The Beautiful Faces Of WNBA Stars Off The Court

Athletes | 12/29/20

The best in the world at what they do, the women of the WNBA put their game faces on whenever they step on the basketball court. It takes a great deal of talent and dedication to get to this level. After playing for top women’s basketball teams in the NCAA, these ladies were among the first picks in the WNBA draft. Off the court, these talented players can let their hair down and show their bright personalities. Here’s what some of the most talented players of the WNBA look like when they’re not wearing a jersey.

Kelsey Plum

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Ethan Miller/Getty Images/Tim Clayton/Corbis via Getty Images
Ethan Miller/Getty Images/Tim Clayton/Corbis via Getty Images

Point guard for the Las Vegas Aces, Kelsey Plum was the first overall pick in the 2017 WNBA Draft, by the San Antonio Stars, which was later renamed Las Vegas Aces when they moved the team to Sin City. In 2019, Plum led the Aces to the playoffs for the first time since 2014.

In college, Plum was a force to be reckoned with. She broke the NCAA Division 1 women’s basketball all-time scoring record, sinking 3,397 points. After sitting out the 2020 season due to injury, Plum is expected to be healthy and back on the court in 2021.

Victoria Vivians

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M. Anthony Nesmith/Icon Sportswire via Getty Images/Adam Lacy/Icon Sportswire via Getty Images
M. Anthony Nesmith/Icon Sportswire via Getty Images/Adam Lacy/Icon Sportswire via Getty Images

Shooting guard for the Indiana Fever, Victoria Vivians joined the WNBA after an outstanding college career playing for the Mississippi Bulldogs. While playing for the Bulldogs, Vivians also earned her degree in Human Development Family Sciences.

Vivians proved she was ready for the WNBA, coming into her rookie year in peak condition. She’s a sharpshooter from the 3-point line, hitting 65 3FGs in her rookie year while also being a top rebounder and scorer for the Fever.

Kia Nurse

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Jason McCawley/Getty Images/Dimitrios Kambouris/Getty Images for Tribeca Film Festival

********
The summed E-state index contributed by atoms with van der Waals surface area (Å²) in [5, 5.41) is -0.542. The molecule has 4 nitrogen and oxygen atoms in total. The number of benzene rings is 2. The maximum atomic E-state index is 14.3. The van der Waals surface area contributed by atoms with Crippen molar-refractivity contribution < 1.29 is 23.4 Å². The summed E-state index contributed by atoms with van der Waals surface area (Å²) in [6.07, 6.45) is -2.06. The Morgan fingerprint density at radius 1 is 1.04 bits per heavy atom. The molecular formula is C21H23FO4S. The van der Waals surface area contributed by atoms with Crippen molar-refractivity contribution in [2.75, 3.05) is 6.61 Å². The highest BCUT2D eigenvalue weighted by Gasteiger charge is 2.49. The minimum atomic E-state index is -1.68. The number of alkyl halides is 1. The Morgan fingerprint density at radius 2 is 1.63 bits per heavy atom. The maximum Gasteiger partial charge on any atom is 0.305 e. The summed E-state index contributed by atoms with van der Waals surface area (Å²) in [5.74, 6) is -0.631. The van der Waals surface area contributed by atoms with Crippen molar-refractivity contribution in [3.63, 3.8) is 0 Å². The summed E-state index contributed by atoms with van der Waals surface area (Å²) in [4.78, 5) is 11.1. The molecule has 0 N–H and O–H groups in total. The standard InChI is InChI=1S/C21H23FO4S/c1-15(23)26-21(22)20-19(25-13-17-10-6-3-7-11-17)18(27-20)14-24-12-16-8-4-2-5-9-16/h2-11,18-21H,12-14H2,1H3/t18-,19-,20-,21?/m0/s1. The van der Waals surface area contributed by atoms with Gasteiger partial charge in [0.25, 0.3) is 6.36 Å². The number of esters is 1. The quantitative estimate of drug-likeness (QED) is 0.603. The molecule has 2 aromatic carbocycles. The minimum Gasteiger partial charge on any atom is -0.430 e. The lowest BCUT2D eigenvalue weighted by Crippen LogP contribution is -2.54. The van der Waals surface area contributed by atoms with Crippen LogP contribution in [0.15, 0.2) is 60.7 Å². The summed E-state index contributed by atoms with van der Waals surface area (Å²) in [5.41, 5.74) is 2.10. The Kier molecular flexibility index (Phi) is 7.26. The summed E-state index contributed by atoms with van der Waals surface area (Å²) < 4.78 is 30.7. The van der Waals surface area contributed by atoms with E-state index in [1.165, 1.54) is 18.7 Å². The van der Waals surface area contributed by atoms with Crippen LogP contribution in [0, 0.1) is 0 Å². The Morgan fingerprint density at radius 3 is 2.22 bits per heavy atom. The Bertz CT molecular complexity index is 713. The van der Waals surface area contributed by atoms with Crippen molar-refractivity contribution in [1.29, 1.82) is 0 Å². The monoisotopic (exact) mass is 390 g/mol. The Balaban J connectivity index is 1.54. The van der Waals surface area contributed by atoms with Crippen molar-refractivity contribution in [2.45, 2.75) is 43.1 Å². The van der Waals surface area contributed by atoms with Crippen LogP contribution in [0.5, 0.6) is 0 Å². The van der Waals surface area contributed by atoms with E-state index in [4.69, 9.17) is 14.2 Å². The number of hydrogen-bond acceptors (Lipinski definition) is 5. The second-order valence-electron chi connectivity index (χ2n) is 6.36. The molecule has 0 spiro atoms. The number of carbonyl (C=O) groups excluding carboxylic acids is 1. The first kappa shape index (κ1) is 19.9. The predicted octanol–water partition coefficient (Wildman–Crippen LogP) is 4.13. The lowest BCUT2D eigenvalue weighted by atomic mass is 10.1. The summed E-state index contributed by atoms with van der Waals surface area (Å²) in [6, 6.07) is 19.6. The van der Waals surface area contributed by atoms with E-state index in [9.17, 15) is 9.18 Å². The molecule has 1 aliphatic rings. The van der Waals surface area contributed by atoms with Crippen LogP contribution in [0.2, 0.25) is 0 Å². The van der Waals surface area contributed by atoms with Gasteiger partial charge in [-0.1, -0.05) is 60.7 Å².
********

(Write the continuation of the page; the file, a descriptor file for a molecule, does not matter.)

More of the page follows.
Jason McCawley/Getty Images/Dimitrios Kambouris/Getty Images for Tribeca Film Festival

Point guard Kia Nurse joined the WNBA in 2018, drafted to the New York Liberty. Nurse was strong in her rookie year and became the third Canadian to play in an All-Star Game, in 2019. She’s also played for Team Canada at the 2016 Summer Olympics in Rio de Janeiro.

Before joining the WNBA, nearly 50 colleges and universities were interested in having Nurse join their basketball program. She ended up playing for the renowned UConn women’s basketball team under coach Geno Auriemma. She later admitted it had been her dream to play for UConn since the fourth grade!

Skylar Diggins-Smith

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Julio Aguilar/Getty Images/Taylor Hill/WireImage
Julio Aguilar/Getty Images/Taylor Hill/WireImage

Skylar Diggins-Smith joined the WNBA in 2013, drafted third overall by the Tulsa Shock. Before joining the big league, Diggins-Smith played point guard for Notre Dame where she led her team to three consecutive Final Fours and two championships.

After playing with the Tulsa Shock (now Dallas Wings) from 2013-2019 she was traded to the Phoenix Mercury. Diggins-Smith has made two WNBA All-Star Game appearances and has a career-high of 35 points in a game.

Candace Parker

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Douglas P. DeFelice/Getty Images/Leon Bennett/WireImage
Douglas P. DeFelice/Getty Images/Leon Bennett/WireImage

Power forward and center for the Los Angeles Sparks, Candace Parker was the first overall pick in the 2008 WNBA Draft. That same year she won the WNBA Most Valuable Player Award for the first time. Parker also has a WNBA Championship title, WNBA Finals MVP Award, and a WNBA All-Star Game MVP Award.

In college, she became the first woman to dunk in an NCAA tournament game. Oh yeah, and she also has two Olympic gold medals!

Tayler Hill

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Katherine Frey/The Washington Post via Getty Images
Katherine Frey/The Washington Post via Getty Images

Currently a free agent, Tayler Hill joined the WNBA in 2013 when she was drafted by the Washington Mystics as the fourth overall pick. The shooting guard has also played for the New York Liberty.

In August 2014, just three months after giving birth to her first child, Hill put the jersey back on and her game face, too. She came back strong and in 2016 became the starting shooting guard for the Mystics.

Katie Lou Samuelson

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Sam Wasson/Getty Images/Instagram/katielou33
Sam Wasson/Getty Images/Instagram/katielou33